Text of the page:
Thursday, December 9, 2010

Goulash Soup

It's been a while since I've posted, but that's because a few exciting changes have happened since I blogged last. I was offered a job at an agency in Boston and moved up here last week! But now, my kitchen stuff is unpacked, I'm settled into my new job, and figuring my way around my new kitchen.

So my days of freelancing and idling around my apartment cooking up tasty treats have come to close, but now that I'm adjusting to life entirely on my own (it's the first time I've ever lived in an apartment by myself), I think there will be lots of alone time for cooking and experimenting in the kitchen.

Since it's been seriously cold outside (27 degrees today when I checked around 4pm), I've been wanting to christen the stove by cooking up a big pot of soup. So, I put on this Scion sampler I've had lying around for a few years (found it in the trash at my last full time job) and got to work preparing one of my favourite stand-by recipes, Hungarian Goulash soup.

I think this recipe originally came from watching a Food Network episode years and years ago where they'd visit some expert and get her family recipe. Since there are about as many versions of Goulash Soup as there are Hungarians, it should come with the disclaimer that I'm not Hungarian. In fact, I have scrawled in an old journal the goulash soup recipe told to me by our Hungarian family friend, Dodie, but I've actually never tried to prepare her version. Here's mine.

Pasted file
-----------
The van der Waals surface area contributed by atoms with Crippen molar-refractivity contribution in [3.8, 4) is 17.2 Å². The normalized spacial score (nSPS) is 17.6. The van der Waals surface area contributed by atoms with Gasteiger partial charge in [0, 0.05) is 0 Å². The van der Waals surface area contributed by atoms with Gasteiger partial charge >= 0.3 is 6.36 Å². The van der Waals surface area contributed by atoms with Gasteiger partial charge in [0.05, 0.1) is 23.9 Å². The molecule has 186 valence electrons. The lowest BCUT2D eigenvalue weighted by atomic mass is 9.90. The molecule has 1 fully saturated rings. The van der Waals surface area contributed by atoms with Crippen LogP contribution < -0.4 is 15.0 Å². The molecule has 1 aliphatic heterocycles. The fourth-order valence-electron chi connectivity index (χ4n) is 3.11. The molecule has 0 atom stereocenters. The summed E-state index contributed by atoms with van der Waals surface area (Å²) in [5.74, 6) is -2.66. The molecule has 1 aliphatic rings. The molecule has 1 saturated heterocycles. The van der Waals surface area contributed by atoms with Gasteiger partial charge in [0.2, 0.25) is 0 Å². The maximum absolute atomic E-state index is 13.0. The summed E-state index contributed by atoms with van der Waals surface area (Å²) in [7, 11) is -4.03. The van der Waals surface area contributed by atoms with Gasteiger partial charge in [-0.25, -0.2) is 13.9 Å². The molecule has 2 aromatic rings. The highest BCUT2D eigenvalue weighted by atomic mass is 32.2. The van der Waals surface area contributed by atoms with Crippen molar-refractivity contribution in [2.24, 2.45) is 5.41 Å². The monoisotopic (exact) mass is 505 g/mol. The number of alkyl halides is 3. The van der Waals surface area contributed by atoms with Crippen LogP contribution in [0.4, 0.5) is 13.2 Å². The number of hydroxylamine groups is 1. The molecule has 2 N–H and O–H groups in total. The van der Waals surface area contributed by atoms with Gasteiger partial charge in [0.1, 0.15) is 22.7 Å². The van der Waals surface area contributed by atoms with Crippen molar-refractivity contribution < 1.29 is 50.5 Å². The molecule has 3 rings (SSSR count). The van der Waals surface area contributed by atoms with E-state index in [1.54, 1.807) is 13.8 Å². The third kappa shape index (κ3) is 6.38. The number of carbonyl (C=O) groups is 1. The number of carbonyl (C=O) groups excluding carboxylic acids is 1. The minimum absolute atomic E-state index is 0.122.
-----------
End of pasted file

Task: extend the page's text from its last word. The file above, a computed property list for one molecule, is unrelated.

Goulash Soup

1 tsp olive oil
1 onion, finely chopped
1 tbsp Hungarian sweet paprika
1 tbsp butter
flour, for dredging beef
1 lb. beef stew meat, cut into 1" pieces
pinch of caraway seeds
1 carrot, diced (optional, I threw this in tonight because I had some carrots on hand)
1 potato, diced
1 Italian bell pepper, diced
4 - 6 cups beef stock
1 bay leaf
1 tbsp tomato paste

Cut beef into 1" pieces and dredge lightly in flour.

In a soup pot, heat olive oil over medium heat. Sauté onion until translucent, then add paprika. Cook paprika for a few minutes, adding butter, until paprika is well incorporated into onions.

Add beef, followed by caraway seeds, and brown the meat on medium heat for about 5 minutes.

Add carrot, potato, and bell pepper, followed by the beef stock, bay leaf and tomato paste.

Simmer for at least an hour, preferably 2, over low heat. The lower the heat and the longer you can cook, the more tender the meat.

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